•   Performance test with a large number of wagons: Wrong answer

9. Route Planner

2D array Algorithmic thinking Graphs

As a part of the route planner, the route_exists method is used as a quick filter if the destination is reachable, before using more computationally intensive procedures for finding the optimal route.

The roads on the map are rasterized and produce a matrix of boolean values - True if the road is present or False if it is not. The roads in the matrix are connected only if the road is immediately left, right, below or above it.

Finish the route_exists method so that it returns True if the destination is reachable or False if it is not. The from_row and from_column parameters are the starting row and column in the map_matrix. The to_row and to_column are the destination row and column in the map_matrix. The map_matrix parameter is the above mentioned matrix produced from the map.

For example, for the given rasterized map, the code below should return True since the destination is reachable:

map_matrix = [
    [True, False, False],
    [True, True, False],
    [False, True, True]

route_exists(0, 0, 2, 2, map_matrix)
Python 3.7.4  

  •   Example case: Wrong answer
  •   Various routes from top-left to bottom-right corner: Wrong answer
  •   Various routes, starts, and destinations: Wrong answer
  •   Performance test on large map: Wrong answer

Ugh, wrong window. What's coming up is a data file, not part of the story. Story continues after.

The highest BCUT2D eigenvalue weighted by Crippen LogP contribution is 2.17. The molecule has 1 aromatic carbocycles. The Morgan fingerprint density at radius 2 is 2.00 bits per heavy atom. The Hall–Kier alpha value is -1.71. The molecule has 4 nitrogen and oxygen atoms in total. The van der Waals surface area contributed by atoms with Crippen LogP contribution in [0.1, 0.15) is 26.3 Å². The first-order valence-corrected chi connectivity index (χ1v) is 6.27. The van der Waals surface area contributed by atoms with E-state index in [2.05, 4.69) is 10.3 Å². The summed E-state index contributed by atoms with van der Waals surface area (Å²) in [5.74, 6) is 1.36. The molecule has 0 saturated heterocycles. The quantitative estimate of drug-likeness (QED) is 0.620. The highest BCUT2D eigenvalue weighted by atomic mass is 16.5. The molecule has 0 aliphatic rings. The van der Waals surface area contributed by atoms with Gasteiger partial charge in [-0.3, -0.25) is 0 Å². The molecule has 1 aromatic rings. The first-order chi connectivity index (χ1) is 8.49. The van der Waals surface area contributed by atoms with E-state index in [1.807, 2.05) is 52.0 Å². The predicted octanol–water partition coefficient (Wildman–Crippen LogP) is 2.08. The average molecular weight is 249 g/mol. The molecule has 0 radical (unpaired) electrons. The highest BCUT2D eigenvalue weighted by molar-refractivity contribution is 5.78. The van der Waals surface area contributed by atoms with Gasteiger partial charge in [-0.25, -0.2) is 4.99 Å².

10. Ice Cream Machine

Iteration Lists

Implement the IceCreamMachine's scoops method so that it returns all combinations of one ingredient and one topping. If there are no ingredients or toppings, the method should return an empty list.

For example, IceCreamMachine(["vanilla", "chocolate"], ["chocolate sauce"]).scoops() should return [['vanilla', 'chocolate sauce'], ['chocolate', 'chocolate sauce']].

Python 3.7.4  

  •   Example case: Wrong answer
  •   Various ingredients and one topping: Wrong answer
  •   Various ingredients and toppings: Wrong answer
  •   No ingredients and no toppings: Wrong answer

11. Merge Names


Implement the unique_names method. When passed two lists of names, it will return a list containing the names that appear in either or both lists. The returned list should have no duplicates.

For example, calling unique_names(['Ava', 'Emma', 'Olivia'], ['Olivia', 'Sophia', 'Emma']) should return a list containing Ava, Emma, Olivia, and Sophia in any order.

Python 3.7.4  

  •   Example case: Wrong answer
  •   Each array has distinct names: Wrong answer
  •   Each array has duplicate names: Wrong answer
  •   Arrays have some names in common: Wrong answer

12. Pipeline

Closures Higher order function

As part of a data processing pipeline, complete the implementation of the pipeline method:

  • The method should accept a variable number of functions, and it should return a new function that accepts one parameter arg.
  • The returned function should call the first function in the pipeline with the parameter arg, and call the second function with the result of the first function.
  • The returned function should continue calling each function in the pipeline in order, following the same pattern, and return the value from the last function.

For example, pipeline(lambda x: x * 3, lambda x: x + 1, lambda x: x / 2) then calling the returned function with 3 should return 5.0.

Python 3.7.4  

  •   Example case: Wrong answer
  •   Various functions: Wrong answer
  •   Various data types: Wrong answer